Tuesday, January 12, 2016

Primary Care Physicians Aren't Prepared for Substance Abuse Issues

In the course of consuming news, studies, and other information related to prescription drug misuse and abuse, I sometimes come across seemingly unrelated data sets that paint a picture of broad, systemic issues.  Often, connecting these dots can illuminate a potential path forward, focus our efforts, and create progress toward solutions.  This week's example: 

Data Set #1
First, the CDC's latest data on drug poisoning deaths is disheartening.  After leveling off and even slightly declining in 2010-2013, the opioid death rate jumped considerably in 2014.  Meanwhile, heroin overdose deaths have continued a depressingly steady climb that goes back nearly two decades, but has clearly accelerated within the last 5 years.  Certainly, we have seen better days.  

Data Set #2
Health Affairs published an interesting piece in its December 2015 issue comparing primary care systems across 10 countries.  Primary care doctors were surveyed regarding general capabilities and attitudes.  While the survey was wide ranging, one of the categories stood out to me: the % of primary care doctors who report their practice is well prepared to manage the care of patients with complex needs.  Two key data points:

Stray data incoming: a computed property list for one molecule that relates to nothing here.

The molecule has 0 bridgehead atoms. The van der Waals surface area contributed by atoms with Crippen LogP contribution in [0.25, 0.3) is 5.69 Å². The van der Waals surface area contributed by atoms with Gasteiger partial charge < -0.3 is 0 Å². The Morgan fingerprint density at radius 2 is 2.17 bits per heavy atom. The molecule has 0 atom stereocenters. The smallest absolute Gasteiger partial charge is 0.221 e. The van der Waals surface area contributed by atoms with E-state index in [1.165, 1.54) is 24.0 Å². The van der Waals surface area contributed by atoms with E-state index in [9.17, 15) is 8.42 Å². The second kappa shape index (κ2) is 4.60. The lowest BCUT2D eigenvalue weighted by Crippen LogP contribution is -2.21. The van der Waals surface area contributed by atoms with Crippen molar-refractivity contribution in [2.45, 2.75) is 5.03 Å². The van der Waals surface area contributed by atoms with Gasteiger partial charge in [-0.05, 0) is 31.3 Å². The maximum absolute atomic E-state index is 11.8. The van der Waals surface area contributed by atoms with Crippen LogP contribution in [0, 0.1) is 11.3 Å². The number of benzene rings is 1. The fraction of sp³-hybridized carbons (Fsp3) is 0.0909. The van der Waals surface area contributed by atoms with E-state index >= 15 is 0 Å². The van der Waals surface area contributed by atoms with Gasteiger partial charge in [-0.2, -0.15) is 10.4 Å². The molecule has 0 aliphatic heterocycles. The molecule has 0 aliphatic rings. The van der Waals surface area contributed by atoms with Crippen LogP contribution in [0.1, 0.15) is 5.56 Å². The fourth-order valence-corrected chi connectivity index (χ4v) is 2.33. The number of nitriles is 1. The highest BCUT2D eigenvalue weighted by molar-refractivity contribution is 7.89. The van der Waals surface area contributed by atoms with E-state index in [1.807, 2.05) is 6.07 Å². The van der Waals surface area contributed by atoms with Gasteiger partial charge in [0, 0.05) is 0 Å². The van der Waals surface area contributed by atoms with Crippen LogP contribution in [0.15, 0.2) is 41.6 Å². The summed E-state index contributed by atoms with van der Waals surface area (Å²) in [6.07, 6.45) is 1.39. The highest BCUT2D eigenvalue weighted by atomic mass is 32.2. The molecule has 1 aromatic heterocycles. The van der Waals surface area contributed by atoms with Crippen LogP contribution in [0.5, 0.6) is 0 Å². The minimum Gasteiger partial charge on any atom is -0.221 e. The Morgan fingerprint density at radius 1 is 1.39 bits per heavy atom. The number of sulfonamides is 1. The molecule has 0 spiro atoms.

1. Patients with substance-use related issues:
    • US primary care docs: 16% are well prepared.  This ranked near the bottom of the 10 country survey.  The UK was at the top of the list with 41% of primary care physicians reporting that they're well prepared to deal with substance-use related issues. 
  2. Patients with severe mental health problems:
    • US primary care docs: 16% are well prepared.  This ranked second to last (just behind Sweden at 14%) among the ten countries.  The UK also topped this category with 43% of primary care docs reporting they feel well prepared to deal with severe mental illness.  
To sum up... 

We have an escalating death rate from opioid and heroin overdose deaths in this country, driven in large part by substance-use related issues and mental illness.  And we have a primary care system not equipped to deal with the complexity of these patients.  

Help may be on the way in form of increased and mandated reimbursement for substance abuse and mental/behavioral health treatment via the Affordable Care Act.  But I'm struck by the fact that the vast majority of opioid prescribing occurs at the primary care level, not in the specialist's office.  If we're to make any progress, we need to focus education, resources, and tools within the primary care community so that a-heck-of-a-lot more than 16% of primary care physicians feel they're well prepared to help this complex group of patients.  

On Twitter @PRIUM1

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